- A Rabun County slaveholder who voted against Georgia’s secession from the Union…but then didn’t.
- A rebellion against Georgia’s government by disaffected Confederate soldiers and Union sympathizers.
- 300 Rabun County men who fought for the Confederacy, including one at Appomattox with Robert E. Lee at the surrender in 1865.
These facts would seem to illustrate a conflicted attitude of Rabun County men and women toward the Civil War. There was, indeed, pro-Union sympathy and resistance to the Confederate cause, but at the same time, Rabun County soldiers were dying for the Confederacy.
This story begins in 1852 when Rabun County was thought to be on the cusp of dramatic change. Construction began that year on the Blue Ridge Railroad that was to run from Charleston through Rabun Gap and then to Cincinnati. Locals hoped this railroad would usher in a new era of prosperity and development. By 1859 the line between Anderson and Walhalla, SC, had been opened and several tunnels near the Chattooga River were nearing completion, but with the growing likelihood of war, all further construction was halted, leaving small-scale, subsistence farming as the main economic activity in Rabun County.
Like most mountain counties, Rabun’s topography prevented the formation of large farms, thus eliminating the need for any significant amount of slave labor. By 1861, only 248 slaves were owned by 60 Rabun families or an average of four per family. This stands in stark contrast to the vast slave populations on the sprawling cotton plantations farther south.
One of Rabun’s slaveholders was “Colonel” Samuel Beck, who moved to the county in 1822 and led a company of volunteers to fight in Florida’s Seminole Wars during the 1830s. A prominent landowner and holder of 19 slaves, Beck was elected, along with Horace Cannon, to represent Rabun County at the secession convention in Milledgeville in 1861. Concerned about the impact of war and consistent with Rabun’s pro-Union sentiment, both men initially joined other mountain counties in voting against secession. But pressure from firebrands proved irresistible. Beck and Cannon eventually voted for secession. The final vote was 160 to 130 for secession, with the majority of the pro-secessionist vote coming from counties south of line running from Augusta to Atlanta. Following the convention, Cannon enlisted in the Confederate army and served as a sergeant for the duration.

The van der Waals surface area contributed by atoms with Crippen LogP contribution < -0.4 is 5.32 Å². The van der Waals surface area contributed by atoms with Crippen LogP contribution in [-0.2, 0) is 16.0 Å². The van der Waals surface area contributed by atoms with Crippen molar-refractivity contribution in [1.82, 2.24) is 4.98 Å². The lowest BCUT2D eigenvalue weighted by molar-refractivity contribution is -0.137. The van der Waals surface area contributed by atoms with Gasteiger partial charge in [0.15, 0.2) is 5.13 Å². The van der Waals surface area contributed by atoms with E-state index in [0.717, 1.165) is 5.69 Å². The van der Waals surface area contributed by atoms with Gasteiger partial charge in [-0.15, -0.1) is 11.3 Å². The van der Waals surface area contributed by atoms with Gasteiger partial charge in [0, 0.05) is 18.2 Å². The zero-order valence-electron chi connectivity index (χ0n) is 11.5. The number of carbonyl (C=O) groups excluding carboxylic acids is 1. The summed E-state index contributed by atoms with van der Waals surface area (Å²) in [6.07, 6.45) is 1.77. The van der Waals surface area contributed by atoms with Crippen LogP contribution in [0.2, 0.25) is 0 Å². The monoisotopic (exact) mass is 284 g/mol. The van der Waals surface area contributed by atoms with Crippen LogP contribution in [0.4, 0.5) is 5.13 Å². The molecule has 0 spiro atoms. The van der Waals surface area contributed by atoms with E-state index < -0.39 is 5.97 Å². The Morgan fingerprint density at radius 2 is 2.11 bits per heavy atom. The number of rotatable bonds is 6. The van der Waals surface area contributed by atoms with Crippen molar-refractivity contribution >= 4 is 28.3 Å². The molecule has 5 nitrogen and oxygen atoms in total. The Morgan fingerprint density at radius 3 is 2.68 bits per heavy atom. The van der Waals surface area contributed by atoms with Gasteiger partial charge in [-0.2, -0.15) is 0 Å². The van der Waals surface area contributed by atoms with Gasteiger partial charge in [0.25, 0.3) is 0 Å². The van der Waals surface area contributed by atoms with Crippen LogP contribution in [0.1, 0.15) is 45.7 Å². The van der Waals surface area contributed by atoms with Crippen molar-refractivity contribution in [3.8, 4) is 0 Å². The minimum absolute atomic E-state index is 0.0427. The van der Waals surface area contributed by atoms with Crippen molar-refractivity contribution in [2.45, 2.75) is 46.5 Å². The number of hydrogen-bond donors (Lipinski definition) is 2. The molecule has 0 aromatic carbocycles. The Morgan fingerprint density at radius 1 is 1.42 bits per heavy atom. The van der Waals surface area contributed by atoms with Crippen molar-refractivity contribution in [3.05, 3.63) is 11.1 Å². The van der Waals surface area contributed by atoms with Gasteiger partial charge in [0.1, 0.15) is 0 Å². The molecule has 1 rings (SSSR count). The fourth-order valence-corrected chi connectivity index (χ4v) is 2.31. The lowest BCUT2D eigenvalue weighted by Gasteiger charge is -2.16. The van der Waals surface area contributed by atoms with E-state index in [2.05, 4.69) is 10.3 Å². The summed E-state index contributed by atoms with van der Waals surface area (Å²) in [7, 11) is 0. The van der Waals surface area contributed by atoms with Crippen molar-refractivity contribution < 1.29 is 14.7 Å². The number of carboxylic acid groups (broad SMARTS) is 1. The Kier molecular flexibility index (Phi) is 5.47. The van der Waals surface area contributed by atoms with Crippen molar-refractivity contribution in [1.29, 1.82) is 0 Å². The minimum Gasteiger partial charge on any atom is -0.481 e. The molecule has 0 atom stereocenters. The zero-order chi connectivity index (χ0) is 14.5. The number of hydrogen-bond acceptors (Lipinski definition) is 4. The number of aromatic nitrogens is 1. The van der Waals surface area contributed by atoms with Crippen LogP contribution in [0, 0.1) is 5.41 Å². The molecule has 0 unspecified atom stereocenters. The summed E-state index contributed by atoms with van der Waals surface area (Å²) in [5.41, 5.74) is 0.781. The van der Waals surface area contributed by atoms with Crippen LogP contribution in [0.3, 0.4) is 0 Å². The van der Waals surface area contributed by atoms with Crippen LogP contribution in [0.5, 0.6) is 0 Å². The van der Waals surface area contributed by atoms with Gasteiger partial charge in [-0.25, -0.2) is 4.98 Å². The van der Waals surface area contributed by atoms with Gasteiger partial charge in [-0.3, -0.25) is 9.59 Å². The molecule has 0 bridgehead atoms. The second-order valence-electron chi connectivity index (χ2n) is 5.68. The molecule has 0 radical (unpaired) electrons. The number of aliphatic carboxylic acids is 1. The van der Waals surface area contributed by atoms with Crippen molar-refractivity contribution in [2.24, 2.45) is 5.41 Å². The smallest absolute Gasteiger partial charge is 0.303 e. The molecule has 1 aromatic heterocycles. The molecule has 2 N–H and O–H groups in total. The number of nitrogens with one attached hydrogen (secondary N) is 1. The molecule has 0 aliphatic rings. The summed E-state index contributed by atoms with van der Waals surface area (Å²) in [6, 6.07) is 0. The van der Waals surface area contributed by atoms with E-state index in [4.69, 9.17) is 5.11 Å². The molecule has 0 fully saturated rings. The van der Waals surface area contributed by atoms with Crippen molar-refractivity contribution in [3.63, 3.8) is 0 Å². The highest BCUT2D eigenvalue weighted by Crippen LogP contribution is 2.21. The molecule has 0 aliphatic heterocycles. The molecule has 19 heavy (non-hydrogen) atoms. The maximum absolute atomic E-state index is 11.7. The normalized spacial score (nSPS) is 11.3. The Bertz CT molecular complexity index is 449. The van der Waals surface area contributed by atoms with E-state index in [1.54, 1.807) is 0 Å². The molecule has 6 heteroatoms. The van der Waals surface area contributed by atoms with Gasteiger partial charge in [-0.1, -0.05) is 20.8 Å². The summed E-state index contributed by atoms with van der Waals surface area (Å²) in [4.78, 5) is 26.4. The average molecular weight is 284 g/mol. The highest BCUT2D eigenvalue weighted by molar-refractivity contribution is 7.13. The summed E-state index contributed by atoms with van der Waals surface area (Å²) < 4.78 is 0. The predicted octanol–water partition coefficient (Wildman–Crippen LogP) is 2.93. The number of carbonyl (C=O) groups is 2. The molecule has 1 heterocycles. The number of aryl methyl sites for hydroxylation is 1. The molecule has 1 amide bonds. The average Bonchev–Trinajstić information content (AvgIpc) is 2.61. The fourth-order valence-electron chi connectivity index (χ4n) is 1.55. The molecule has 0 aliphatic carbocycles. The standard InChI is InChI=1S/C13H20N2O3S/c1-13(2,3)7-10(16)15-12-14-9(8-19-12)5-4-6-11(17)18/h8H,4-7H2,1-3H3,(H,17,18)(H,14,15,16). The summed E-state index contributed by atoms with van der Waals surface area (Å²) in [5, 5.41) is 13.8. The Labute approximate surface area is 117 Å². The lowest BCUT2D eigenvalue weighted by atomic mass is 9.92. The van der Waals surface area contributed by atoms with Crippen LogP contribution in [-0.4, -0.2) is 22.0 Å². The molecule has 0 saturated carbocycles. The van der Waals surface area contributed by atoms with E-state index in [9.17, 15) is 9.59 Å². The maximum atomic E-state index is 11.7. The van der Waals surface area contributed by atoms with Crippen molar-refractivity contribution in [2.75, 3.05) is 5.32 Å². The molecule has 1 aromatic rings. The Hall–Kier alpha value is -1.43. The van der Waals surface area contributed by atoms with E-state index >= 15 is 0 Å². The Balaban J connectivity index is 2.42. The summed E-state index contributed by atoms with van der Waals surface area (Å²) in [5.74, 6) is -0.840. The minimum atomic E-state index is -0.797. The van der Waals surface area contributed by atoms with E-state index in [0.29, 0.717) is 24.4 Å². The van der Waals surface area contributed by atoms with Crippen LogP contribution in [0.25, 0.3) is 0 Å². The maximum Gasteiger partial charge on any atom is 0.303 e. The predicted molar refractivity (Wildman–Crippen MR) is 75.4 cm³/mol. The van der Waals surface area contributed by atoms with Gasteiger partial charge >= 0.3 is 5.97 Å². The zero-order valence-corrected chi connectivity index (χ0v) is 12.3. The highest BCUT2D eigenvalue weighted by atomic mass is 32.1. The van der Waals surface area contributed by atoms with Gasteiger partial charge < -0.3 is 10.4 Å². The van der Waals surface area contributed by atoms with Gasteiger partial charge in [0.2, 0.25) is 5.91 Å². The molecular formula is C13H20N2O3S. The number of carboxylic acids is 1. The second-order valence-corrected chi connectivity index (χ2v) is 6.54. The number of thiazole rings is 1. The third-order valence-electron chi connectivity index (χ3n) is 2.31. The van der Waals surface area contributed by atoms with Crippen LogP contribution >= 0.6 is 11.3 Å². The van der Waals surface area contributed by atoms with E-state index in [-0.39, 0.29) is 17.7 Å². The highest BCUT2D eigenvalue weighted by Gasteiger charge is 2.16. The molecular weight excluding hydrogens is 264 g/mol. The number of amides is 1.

Eric Foner’s 1989 book, The South’s Inner Civil War, quotes a Rabun County resident who claimed: “I canvassed the county in 1860-61 myself, and I know that there were not exceeding 20 men in this county who were in favor of secession.” That may be true but loyalty to Georgia caused 300 Rabun men between 18 and 45 to serve in the Confederate army by early 1862.
Approximately two-thirds of these men served in Company E, 24th Georgia Infantry, which fought in the bloody engagements at Gettysburg, The Wilderness, Spotsylvania and Cold Harbor under the command of Lee’s Army of Northern Virginia. The rest of the Rabun County soldiers were assigned to Company F, 52nd Georgia Infantry Regiment, known as the Beauregard Braves, which served in North Carolina, Virginia and Vicksburg, Mississippi. Samuel Beck’s son served in this unit and surrendered at the war’s conclusion in April 1865 at Greensboro, N.C.